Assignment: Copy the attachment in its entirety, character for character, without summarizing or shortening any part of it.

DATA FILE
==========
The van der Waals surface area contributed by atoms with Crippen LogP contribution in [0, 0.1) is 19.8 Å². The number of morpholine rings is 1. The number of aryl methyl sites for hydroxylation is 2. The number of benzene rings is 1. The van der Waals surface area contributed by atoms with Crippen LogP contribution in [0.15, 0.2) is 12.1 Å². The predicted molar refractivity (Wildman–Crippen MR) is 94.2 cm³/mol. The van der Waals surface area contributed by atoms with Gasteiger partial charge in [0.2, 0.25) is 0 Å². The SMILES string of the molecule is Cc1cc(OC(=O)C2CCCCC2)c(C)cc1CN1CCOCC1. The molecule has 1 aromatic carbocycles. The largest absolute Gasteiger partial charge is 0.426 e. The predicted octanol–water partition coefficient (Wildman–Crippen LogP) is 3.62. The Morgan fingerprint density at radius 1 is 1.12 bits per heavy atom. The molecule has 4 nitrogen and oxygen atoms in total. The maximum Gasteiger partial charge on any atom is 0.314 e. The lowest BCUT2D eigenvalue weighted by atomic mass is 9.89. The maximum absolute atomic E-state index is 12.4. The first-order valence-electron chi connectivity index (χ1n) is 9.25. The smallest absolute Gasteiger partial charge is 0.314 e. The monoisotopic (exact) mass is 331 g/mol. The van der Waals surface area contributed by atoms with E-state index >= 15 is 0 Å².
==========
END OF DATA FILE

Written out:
The van der Waals surface area contributed by atoms with Crippen LogP contribution in [0, 0.1) is 19.8 Å². The number of morpholine rings is 1. The number of aryl methyl sites for hydroxylation is 2. The number of benzene rings is 1. The van der Waals surface area contributed by atoms with Crippen LogP contribution in [0.15, 0.2) is 12.1 Å². The predicted molar refractivity (Wildman–Crippen MR) is 94.2 cm³/mol. The van der Waals surface area contributed by atoms with Gasteiger partial charge in [0.2, 0.25) is 0 Å². The SMILES string of the molecule is Cc1cc(OC(=O)C2CCCCC2)c(C)cc1CN1CCOCC1. The molecule has 1 aromatic carbocycles. The largest absolute Gasteiger partial charge is 0.426 e. The predicted octanol–water partition coefficient (Wildman–Crippen LogP) is 3.62. The Morgan fingerprint density at radius 1 is 1.12 bits per heavy atom. The molecule has 4 nitrogen and oxygen atoms in total. The maximum Gasteiger partial charge on any atom is 0.314 e. The lowest BCUT2D eigenvalue weighted by atomic mass is 9.89. The maximum absolute atomic E-state index is 12.4. The first-order valence-electron chi connectivity index (χ1n) is 9.25. The smallest absolute Gasteiger partial charge is 0.314 e. The monoisotopic (exact) mass is 331 g/mol. The van der Waals surface area contributed by atoms with E-state index >= 15 is 0 Å².